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dc.contributor.authorGreer, Stephenen
dc.date.accessioned2019-02-15T14:28:34Z
dc.date.available2019-02-15T14:28:34Z
dc.date.issued2006
dc.identifier.urihttp://hdl.handle.net/1842/34574
dc.description.abstracten
dc.description.abstractThis thesis proposes a relationship between Queer Theory and the development of perfonuance conventions in British theatre in the period 1968 to 1998. The basis of that relationship is a theoretical account of subjectivity, rooted in feminist and psychoanalytic critiques of the relationship between sex, gender and sexuality - primarily in the works of Judith Butler and Elizabeth Grosz. That account challenges the essential construction of gendered identity and seeks to detail the ways in which certain subjectivities are rendered legitimate or illegitimate, marked or unmarked. The notion of conditional subjectivities is first explored through a critical analysis of camp performance as a form of parody which reflexively invokes that which it challenges. Round the Home is discussed as an example of the mainstream acceptance and use of camp, noting in particular the problematic presence of "polari," a form of gay slang. The consequent issues of self-identification raised by camp leads to a discussion of the work of the Gay Sweatshop who sought to control and redefine the representation of gay subjects in mainstream theatre and television. This issue of authentic representation as political necessity is then pursued through the work of Tony Kushner and Ron Athey, considering performative responses to the AIDS crisis and the reality of subjects marked by AIDS or HIV infected bodies. The potential impasse created by Queer Theory's account of the material body is explored through a discussion of unmarked race and desire in Caryl Churchill and Joint Stock's production of the play Cloud Nine, and in the representation of lesbian identity in the work of Jill Posener, Jackie Kay and Michelene Wandor. Finally, issues of representation and legitimacy are explored through the evolution of Pride from protest march to carnival celebration to offer a potential model of queer 3 performance not as a radical alternative operating "outside" of normative cultural discourse, but a process of working the weaknesses within that norm. The relationship between Queer Theory and British performance in this period articulates a challenge to essentialist accounts of subjectivity. This challenge is manifested in a relationship between theatrical performance conventions and methodologies of political activism: it describes a pursuit of forms of performance which might account for marginal subjects, recognising the precarious historical and cultural conditions in which marginal subjects appear at all.en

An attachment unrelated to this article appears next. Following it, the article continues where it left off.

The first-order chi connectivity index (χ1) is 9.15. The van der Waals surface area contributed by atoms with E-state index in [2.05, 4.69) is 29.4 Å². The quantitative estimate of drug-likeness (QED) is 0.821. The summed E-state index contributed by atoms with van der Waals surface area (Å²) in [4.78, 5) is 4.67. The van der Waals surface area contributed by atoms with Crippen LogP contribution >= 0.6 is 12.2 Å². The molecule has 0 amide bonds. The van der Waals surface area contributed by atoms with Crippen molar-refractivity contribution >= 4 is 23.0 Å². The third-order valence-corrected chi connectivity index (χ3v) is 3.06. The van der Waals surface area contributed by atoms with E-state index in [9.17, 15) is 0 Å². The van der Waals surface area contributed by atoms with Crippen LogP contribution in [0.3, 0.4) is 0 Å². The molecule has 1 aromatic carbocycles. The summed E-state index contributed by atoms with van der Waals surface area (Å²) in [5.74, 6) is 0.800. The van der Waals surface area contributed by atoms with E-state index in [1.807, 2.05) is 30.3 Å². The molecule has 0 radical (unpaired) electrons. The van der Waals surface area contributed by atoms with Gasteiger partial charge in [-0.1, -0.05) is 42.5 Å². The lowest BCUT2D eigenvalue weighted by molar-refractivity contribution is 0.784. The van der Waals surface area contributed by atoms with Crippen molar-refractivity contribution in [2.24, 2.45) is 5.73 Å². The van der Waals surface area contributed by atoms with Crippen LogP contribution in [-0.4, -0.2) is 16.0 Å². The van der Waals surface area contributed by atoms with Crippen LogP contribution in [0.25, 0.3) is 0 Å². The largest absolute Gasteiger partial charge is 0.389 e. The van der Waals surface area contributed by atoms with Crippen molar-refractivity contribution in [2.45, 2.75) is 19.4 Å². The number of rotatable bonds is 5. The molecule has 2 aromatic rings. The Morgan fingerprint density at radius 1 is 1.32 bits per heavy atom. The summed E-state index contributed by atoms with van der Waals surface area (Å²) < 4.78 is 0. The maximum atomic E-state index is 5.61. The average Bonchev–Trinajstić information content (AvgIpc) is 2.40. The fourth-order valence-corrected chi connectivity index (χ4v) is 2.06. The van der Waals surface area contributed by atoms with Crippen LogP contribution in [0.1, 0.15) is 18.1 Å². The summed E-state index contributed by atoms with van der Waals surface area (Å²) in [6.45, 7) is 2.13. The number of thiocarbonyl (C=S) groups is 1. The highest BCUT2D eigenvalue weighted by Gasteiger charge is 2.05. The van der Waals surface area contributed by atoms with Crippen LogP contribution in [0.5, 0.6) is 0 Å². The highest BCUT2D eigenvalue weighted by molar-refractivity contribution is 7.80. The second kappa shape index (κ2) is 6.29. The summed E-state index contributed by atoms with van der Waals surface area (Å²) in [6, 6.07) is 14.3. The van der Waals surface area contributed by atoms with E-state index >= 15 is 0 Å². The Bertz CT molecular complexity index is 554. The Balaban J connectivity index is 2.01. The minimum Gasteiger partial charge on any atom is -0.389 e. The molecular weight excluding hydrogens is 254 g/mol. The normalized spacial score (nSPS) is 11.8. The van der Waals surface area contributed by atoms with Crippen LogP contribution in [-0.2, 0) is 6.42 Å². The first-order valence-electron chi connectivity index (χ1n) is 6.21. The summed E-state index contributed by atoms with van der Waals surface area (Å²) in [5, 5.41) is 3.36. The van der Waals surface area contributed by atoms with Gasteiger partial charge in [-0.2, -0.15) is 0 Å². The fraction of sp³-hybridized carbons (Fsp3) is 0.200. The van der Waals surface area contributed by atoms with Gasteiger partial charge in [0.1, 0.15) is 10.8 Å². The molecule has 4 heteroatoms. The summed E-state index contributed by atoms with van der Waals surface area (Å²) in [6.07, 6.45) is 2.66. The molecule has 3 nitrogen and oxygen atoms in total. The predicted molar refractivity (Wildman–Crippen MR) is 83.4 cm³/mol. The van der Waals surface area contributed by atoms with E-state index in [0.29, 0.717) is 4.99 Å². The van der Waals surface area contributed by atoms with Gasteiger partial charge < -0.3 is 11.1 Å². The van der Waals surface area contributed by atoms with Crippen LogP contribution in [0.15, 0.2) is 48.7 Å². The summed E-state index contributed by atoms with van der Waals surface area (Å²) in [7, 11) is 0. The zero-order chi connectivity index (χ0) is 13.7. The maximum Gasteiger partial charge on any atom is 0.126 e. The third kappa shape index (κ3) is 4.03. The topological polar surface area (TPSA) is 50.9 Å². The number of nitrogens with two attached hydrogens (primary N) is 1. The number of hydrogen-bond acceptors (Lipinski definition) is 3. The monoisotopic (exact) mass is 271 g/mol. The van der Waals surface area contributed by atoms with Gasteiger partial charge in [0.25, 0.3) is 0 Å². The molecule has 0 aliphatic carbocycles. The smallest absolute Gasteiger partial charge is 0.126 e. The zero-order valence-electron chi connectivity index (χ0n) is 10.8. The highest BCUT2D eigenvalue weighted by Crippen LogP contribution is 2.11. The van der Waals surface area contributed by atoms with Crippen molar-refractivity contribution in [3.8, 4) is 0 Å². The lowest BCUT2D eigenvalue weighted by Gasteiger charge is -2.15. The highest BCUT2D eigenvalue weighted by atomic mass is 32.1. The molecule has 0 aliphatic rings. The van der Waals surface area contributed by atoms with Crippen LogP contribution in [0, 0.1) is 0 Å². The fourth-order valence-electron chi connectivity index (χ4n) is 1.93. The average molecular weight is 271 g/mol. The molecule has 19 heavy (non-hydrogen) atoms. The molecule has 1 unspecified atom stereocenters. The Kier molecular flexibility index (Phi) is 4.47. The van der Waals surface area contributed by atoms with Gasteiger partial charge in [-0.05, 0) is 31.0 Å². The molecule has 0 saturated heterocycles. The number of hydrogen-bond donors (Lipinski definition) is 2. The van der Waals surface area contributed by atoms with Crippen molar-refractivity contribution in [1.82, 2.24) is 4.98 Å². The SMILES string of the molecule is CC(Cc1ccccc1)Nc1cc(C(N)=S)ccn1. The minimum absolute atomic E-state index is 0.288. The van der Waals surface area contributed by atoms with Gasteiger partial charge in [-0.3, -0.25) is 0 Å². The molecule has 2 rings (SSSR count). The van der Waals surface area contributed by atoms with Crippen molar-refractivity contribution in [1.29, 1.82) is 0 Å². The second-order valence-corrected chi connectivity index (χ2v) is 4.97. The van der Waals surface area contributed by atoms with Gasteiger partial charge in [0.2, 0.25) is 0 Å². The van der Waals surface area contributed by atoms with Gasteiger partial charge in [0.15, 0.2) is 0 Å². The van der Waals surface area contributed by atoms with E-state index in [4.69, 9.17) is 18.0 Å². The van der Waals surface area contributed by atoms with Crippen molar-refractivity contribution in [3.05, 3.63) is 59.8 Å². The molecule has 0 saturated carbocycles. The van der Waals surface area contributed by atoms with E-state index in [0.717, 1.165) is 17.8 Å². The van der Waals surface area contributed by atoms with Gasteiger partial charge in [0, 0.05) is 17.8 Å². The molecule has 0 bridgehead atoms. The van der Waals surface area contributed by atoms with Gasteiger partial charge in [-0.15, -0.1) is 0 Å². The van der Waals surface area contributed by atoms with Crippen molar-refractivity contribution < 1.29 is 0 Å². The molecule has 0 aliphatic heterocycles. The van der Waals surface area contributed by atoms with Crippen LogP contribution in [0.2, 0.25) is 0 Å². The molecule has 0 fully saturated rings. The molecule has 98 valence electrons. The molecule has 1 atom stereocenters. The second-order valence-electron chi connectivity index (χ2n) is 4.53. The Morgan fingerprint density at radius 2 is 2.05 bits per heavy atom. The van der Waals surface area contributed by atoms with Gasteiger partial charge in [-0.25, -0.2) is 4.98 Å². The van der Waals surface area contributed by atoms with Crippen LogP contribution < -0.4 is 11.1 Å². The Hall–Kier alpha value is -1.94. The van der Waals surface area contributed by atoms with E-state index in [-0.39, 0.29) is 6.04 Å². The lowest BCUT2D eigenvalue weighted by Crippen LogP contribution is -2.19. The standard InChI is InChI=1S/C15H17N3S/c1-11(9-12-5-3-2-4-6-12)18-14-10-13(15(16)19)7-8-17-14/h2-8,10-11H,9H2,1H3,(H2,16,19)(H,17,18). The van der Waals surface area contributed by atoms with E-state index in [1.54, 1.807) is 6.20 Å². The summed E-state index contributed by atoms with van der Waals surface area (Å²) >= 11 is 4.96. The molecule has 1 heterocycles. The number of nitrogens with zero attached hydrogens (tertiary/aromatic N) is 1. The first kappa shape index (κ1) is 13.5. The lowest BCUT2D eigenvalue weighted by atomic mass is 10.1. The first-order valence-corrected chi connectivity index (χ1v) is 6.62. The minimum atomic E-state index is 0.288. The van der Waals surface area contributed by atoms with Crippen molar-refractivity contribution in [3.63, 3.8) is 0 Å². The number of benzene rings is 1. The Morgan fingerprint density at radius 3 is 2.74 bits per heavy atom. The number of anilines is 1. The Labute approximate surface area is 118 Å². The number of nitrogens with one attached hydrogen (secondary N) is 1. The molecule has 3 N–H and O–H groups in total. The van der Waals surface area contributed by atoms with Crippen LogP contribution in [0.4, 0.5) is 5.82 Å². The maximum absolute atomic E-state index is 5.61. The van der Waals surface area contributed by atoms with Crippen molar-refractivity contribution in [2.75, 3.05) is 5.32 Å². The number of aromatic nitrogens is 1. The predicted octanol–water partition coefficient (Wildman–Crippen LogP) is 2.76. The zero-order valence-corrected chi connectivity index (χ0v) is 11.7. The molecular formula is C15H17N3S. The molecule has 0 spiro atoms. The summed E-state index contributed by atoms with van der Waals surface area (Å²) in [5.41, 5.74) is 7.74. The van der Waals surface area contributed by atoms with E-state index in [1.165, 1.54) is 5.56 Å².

dc.publisherThe University of Edinburghen
dc.relation.ispartofAnnexe Thesis Digitisation Project 2019 Block 22en
dc.relation.isreferencedbyAlready catalogueden
dc.titleStaging difference: queer theory and gender in British performance, 1968-1998en
dc.typeThesis or Dissertationen
dc.type.qualificationlevelDoctoralen
dc.type.qualificationnamePhD Doctor of Philosophyen


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